In our new leadership roles at the Institute, we plan to maintain a broad portfolio of activities supporting research and training in the mathematical biosciences. Thinking toward the future, we also intend to thoughtfully update and expand the Institute's mission, with input from the broader MBI community and others.
We would like to extend particular thanks to Professor Avner Friedman and Professor Marty Golubitsky, who served as the first two Directors of the MBI, and to Professor Greg Rempala who has served as the Interim Director for the past year and a half.
We look forward to your continued participation in MBI activities and your involvement in planning the Institute's future.
Our very best for 2018 and beyond,
The Mathematical Biosciences Institute
Catherine (Kate) Calder joined the faculty in the Department of Statistics at The Ohio State University in 2003. She served as an associate director of the Mathematical Biosciences Institute (MBI) from 2015-2017, before assuming the role of MBI co-director in 2018. She is a faculty affiliate of the Institute for Population Research, the Criminal Justice Research Institute, and the Translational Data Analytics Institute at Ohio State. She is currently an associate editor for the Annals of Applied Statistics and Bayesian Analysis and has served the statistics profession through various elected roles in sections of the American Statistical Association (ASA) and in the International Society for Bayesian Analysis. She received the ASA Section on Statistics and the Environment’s 2013 Young Investigator Award and was elected Fellow of the ASA in 2014.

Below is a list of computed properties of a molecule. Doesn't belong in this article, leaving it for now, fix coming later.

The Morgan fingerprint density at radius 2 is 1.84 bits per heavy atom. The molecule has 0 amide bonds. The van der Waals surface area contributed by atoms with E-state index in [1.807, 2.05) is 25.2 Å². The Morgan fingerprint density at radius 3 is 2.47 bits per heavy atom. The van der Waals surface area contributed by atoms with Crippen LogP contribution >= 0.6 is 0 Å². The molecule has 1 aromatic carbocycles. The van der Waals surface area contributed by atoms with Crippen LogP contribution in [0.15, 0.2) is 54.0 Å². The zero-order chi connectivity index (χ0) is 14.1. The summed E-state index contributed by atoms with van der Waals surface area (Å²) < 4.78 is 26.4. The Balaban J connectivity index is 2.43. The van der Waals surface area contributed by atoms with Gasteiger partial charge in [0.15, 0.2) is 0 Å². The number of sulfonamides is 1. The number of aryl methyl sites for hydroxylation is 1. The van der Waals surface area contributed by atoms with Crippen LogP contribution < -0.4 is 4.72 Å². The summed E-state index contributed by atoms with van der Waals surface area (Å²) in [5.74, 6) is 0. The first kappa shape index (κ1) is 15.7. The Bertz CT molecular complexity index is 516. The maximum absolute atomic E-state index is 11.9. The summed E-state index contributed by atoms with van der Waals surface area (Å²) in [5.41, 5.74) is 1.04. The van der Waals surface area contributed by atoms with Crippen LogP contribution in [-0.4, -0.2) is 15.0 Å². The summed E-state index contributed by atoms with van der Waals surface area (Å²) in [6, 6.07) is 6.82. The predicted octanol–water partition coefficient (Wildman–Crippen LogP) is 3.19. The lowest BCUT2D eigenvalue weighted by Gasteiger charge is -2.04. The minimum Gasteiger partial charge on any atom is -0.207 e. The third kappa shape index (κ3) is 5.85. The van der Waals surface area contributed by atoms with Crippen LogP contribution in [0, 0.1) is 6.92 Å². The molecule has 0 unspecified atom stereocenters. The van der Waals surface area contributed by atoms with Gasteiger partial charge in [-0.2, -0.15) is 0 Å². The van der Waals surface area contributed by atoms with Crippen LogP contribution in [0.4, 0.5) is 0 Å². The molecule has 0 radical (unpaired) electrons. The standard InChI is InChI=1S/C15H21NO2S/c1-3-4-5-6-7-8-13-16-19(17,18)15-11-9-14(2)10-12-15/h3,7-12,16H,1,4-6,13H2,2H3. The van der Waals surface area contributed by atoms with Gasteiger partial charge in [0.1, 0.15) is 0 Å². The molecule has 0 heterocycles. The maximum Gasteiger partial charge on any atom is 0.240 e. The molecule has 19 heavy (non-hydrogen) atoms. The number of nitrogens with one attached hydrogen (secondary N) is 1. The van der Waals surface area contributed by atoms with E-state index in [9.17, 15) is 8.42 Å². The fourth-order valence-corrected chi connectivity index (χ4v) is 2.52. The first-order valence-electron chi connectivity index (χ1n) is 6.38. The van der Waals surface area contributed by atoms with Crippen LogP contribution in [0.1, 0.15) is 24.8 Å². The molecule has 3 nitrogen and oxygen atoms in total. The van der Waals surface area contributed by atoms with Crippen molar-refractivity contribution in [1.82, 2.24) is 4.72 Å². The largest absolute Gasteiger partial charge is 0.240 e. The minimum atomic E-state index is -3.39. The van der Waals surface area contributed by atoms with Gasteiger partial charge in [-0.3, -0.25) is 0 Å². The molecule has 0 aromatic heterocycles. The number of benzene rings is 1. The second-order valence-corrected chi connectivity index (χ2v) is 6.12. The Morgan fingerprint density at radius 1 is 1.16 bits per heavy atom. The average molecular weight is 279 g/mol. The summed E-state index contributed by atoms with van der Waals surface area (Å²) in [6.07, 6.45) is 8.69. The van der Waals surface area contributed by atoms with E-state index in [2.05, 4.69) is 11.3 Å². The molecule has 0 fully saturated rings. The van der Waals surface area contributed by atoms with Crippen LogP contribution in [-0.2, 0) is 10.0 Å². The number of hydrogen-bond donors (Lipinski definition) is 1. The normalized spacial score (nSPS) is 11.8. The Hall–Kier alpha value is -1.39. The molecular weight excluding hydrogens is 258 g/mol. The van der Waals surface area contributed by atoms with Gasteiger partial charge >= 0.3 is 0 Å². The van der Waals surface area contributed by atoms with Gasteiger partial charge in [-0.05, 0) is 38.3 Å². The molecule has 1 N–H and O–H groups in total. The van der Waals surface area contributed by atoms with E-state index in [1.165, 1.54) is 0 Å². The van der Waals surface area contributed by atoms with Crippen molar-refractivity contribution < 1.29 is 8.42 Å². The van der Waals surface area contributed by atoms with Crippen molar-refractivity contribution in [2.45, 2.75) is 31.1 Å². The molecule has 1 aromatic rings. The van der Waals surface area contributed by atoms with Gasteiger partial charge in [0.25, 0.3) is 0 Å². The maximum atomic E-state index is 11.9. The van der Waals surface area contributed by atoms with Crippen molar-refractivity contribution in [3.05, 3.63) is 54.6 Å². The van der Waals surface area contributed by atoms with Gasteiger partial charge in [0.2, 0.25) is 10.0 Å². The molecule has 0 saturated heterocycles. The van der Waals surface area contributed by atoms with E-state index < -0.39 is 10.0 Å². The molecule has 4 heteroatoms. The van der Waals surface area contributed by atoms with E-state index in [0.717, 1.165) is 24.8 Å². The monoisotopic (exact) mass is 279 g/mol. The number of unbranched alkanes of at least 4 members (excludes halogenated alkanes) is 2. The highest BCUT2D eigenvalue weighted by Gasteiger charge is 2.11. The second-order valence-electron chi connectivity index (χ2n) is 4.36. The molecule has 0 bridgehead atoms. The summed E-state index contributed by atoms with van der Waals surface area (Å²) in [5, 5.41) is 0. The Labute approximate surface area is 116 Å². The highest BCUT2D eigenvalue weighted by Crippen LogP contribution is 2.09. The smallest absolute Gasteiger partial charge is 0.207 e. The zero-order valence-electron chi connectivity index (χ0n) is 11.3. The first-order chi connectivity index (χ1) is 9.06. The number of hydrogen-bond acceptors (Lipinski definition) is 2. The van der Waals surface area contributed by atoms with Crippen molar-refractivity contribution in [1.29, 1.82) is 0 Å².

Calder’s research focuses on the development of stochastic models for phenomena that exhibit complex dependencies, particularly when the dependencies are spatial and/or temporal in nature. Her methodological contributions have been in the areas of dimension reduction for spatio-temporal data, the development of covariate-driven nonstationary spatial models, data-augmentation algorithms for Bayesian spatial generalized linear (mixed) models, latent space models for two-mode networks, and model-based comparisons of networks. Much of her research is motivated by applications in the environmental, social, and health sciences. She has received funding for her research from the NIH, NSF, NASA, and other agencies and foundations.